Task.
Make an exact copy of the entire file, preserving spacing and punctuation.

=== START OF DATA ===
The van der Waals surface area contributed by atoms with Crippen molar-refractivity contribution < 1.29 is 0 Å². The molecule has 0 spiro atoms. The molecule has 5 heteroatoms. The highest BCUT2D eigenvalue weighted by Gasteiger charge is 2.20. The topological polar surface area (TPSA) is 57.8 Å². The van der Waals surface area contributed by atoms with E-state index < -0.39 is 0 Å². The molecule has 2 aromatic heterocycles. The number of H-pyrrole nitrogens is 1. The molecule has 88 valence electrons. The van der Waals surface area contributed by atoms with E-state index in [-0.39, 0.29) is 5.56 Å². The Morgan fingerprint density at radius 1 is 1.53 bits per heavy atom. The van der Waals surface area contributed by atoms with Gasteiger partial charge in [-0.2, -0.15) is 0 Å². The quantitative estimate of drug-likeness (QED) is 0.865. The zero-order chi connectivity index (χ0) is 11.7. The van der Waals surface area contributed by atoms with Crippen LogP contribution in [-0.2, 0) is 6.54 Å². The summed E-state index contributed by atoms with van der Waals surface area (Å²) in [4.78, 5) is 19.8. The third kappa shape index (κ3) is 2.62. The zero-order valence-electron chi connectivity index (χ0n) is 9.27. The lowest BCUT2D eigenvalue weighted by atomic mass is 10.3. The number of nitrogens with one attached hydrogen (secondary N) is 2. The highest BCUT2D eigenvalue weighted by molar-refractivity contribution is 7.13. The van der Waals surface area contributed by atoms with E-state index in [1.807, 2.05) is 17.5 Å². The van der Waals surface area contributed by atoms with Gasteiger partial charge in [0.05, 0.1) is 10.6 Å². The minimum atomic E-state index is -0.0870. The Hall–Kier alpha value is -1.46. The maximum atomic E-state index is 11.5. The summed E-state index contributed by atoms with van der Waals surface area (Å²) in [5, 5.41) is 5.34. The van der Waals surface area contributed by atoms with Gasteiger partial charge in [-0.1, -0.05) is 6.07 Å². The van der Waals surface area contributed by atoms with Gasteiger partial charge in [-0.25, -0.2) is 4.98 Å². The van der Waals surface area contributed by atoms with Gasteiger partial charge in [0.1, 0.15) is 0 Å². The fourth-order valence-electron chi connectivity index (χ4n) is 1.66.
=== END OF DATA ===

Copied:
The van der Waals surface area contributed by atoms with Crippen molar-refractivity contribution < 1.29 is 0 Å². The molecule has 0 spiro atoms. The molecule has 5 heteroatoms. The highest BCUT2D eigenvalue weighted by Gasteiger charge is 2.20. The topological polar surface area (TPSA) is 57.8 Å². The van der Waals surface area contributed by atoms with E-state index < -0.39 is 0 Å². The molecule has 2 aromatic heterocycles. The number of H-pyrrole nitrogens is 1. The molecule has 88 valence electrons. The van der Waals surface area contributed by atoms with E-state index in [-0.39, 0.29) is 5.56 Å². The Morgan fingerprint density at radius 1 is 1.53 bits per heavy atom. The van der Waals surface area contributed by atoms with Gasteiger partial charge in [-0.2, -0.15) is 0 Å². The quantitative estimate of drug-likeness (QED) is 0.865. The zero-order chi connectivity index (χ0) is 11.7. The van der Waals surface area contributed by atoms with Crippen LogP contribution in [-0.2, 0) is 6.54 Å². The summed E-state index contributed by atoms with van der Waals surface area (Å²) in [4.78, 5) is 19.8. The third kappa shape index (κ3) is 2.62. The zero-order valence-electron chi connectivity index (χ0n) is 9.27. The lowest BCUT2D eigenvalue weighted by atomic mass is 10.3. The number of nitrogens with one attached hydrogen (secondary N) is 2. The highest BCUT2D eigenvalue weighted by molar-refractivity contribution is 7.13. The van der Waals surface area contributed by atoms with E-state index in [1.807, 2.05) is 17.5 Å². The van der Waals surface area contributed by atoms with Gasteiger partial charge in [0.05, 0.1) is 10.6 Å². The minimum atomic E-state index is -0.0870. The Hall–Kier alpha value is -1.46. The maximum atomic E-state index is 11.5. The summed E-state index contributed by atoms with van der Waals surface area (Å²) in [5, 5.41) is 5.34. The van der Waals surface area contributed by atoms with Gasteiger partial charge in [-0.1, -0.05) is 6.07 Å². The van der Waals surface area contributed by atoms with Gasteiger partial charge in [-0.25, -0.2) is 4.98 Å². The van der Waals surface area contributed by atoms with Gasteiger partial charge in [0.1, 0.15) is 0 Å². The fourth-order valence-electron chi connectivity index (χ4n) is 1.66.